“YOU HATE SEX, DIRTY DIRTY SEX…”
That’s what a stranger tweeted to me out of the blue last year. I remember staring at the computer screen and thinking, what in the world…? Because I like sex. Why did she think I hated sex?
Someone else followed up with something about me disliking attractive women. Or maybe I was jealous of sexy women. Either way it made me mad. For one, I don’t hate anyone based on the way they look. Two, was that her way of calling me ugly? I might not be the prettiest woman in the room (or on Twitter) but I can hold my own, most of the time. Not that that matters considering it had nothing to do with the topic of conversation: Human trafficking.
Last year I wrote an article about how airlines are training flight attendants to spot human trafficking on planes. I shared a link to the story in a tweet during the Super Bowl. The timing of my tweet sent a couple of sex workers over the edge, since I had made the point in the article that sex trafficking surges during the Super Bowl and other sporting events. They insisted it didn’t and launched an attack for two straight days.
Hundreds of sex workers were on a mission to enlighten me on decriminalization, and they did this by first suggesting I hated sex — and women. It felt like a script, a well-rehearsed script meant for someone else,someone a little more conservative than me. I got a feeling they were used to fighting religious groups, people quick to retreat when the word SEX gets used in capital letters. The whole thing was bizarre. The only thing I can compare it to is a call center in India, when you go a little off script and the conversation completely falls apart. I felt like an actor who’d walk onto the wrong stage.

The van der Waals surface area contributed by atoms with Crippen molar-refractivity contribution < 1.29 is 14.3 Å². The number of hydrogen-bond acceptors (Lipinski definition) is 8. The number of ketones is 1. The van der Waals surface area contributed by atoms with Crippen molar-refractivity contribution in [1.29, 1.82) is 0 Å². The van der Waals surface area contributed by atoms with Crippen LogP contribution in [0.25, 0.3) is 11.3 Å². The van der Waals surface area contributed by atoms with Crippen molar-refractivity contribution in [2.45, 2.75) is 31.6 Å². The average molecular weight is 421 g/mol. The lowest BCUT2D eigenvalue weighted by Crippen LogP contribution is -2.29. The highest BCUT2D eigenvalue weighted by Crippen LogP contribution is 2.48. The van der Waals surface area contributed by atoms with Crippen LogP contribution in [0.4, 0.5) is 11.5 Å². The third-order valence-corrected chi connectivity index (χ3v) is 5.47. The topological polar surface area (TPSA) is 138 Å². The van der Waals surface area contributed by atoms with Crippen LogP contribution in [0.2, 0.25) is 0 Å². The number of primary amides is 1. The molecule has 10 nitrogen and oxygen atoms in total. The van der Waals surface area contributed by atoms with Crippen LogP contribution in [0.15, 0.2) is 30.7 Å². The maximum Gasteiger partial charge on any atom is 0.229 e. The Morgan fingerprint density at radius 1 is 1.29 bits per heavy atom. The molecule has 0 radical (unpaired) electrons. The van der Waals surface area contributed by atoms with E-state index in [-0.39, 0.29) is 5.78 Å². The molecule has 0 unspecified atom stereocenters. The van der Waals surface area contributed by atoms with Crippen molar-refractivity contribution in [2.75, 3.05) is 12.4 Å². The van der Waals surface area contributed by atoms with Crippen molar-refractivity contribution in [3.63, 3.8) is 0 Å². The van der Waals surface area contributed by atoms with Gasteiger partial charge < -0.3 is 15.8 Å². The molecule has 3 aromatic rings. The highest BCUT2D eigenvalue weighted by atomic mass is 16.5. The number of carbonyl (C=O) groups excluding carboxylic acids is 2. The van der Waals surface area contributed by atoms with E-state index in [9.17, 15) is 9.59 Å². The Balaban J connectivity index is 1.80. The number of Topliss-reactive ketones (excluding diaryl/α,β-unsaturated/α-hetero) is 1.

That was the first time I became conscious of a script. Now it feels like I’m in the middle of another script. Only this time I’m not on the wrong stage. It’s my life. I’m real. But all the players around me are reading lines that distract and confuse.
The sexy flight attendant script won’t die. I blame the media for this. The media can’t get enough of flight attendants behaving badly — or I should say flight attendants not behaving badly until the story gets edited to make it look like they were to make it go viral.
“Flight attendant” is equivalent to SEX DIRTY DIRTY SEX in the media. When there’s a bad story in the news that has nothing to do with flying, but involves a person that may have been a flight attendant over 20 years ago, the job title will somehow make its way into a headline, even if that person has an interesting job now. “Flight attendant” is used so often like that, the sexy stereotype won’t die. Because the sexy stereotype won’t die, nobody cares when we have something serious to discuss. Nobody notices when reputable news sites print ridiculous stories.
Last year Travel & Leisure, a reputable publication, shared a “study” about flight attendants having sex on planes. I’d expect something like this from the Daily Mail but not Travel & Leisure! Tell me the last time you read a “study” about workers in other professions having sex at work? I’m sure deli workers get it on behind the deli counter. I bet baristas are doing it after hours. What about your favorite sushi chef? Have you ever wondered if he’s doing it with other sushi chefs? Not only do people wonder about our sex lives, the first thing people ask me about when they find out what I do for a living is the mile-high club; they read about it in luxury travel magazines. It’s a vicious cycle.